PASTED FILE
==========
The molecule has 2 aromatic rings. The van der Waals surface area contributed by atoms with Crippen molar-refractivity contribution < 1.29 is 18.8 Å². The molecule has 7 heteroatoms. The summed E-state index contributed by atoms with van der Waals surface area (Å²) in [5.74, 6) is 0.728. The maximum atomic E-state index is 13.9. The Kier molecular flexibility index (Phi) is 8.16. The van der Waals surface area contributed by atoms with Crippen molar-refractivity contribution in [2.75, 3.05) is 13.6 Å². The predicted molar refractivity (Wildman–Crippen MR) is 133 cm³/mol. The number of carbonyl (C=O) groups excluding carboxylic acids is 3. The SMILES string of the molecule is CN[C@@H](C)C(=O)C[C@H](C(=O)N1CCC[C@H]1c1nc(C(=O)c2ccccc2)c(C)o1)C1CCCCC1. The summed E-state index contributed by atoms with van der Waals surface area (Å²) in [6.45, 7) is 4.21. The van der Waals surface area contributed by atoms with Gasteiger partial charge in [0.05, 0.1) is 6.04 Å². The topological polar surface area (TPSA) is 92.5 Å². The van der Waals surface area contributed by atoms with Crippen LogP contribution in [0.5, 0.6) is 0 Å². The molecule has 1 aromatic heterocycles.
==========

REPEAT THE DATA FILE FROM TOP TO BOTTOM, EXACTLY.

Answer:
The molecule has 2 aromatic rings. The van der Waals surface area contributed by atoms with Crippen molar-refractivity contribution < 1.29 is 18.8 Å². The molecule has 7 heteroatoms. The summed E-state index contributed by atoms with van der Waals surface area (Å²) in [5.74, 6) is 0.728. The maximum atomic E-state index is 13.9. The Kier molecular flexibility index (Phi) is 8.16. The van der Waals surface area contributed by atoms with Crippen molar-refractivity contribution in [2.75, 3.05) is 13.6 Å². The predicted molar refractivity (Wildman–Crippen MR) is 133 cm³/mol. The number of carbonyl (C=O) groups excluding carboxylic acids is 3. The SMILES string of the molecule is CN[C@@H](C)C(=O)C[C@H](C(=O)N1CCC[C@H]1c1nc(C(=O)c2ccccc2)c(C)o1)C1CCCCC1. The summed E-state index contributed by atoms with van der Waals surface area (Å²) in [6.45, 7) is 4.21. The van der Waals surface area contributed by atoms with Gasteiger partial charge in [0.05, 0.1) is 6.04 Å². The topological polar surface area (TPSA) is 92.5 Å². The van der Waals surface area contributed by atoms with Crippen LogP contribution in [0.5, 0.6) is 0 Å². The molecule has 1 aromatic heterocycles.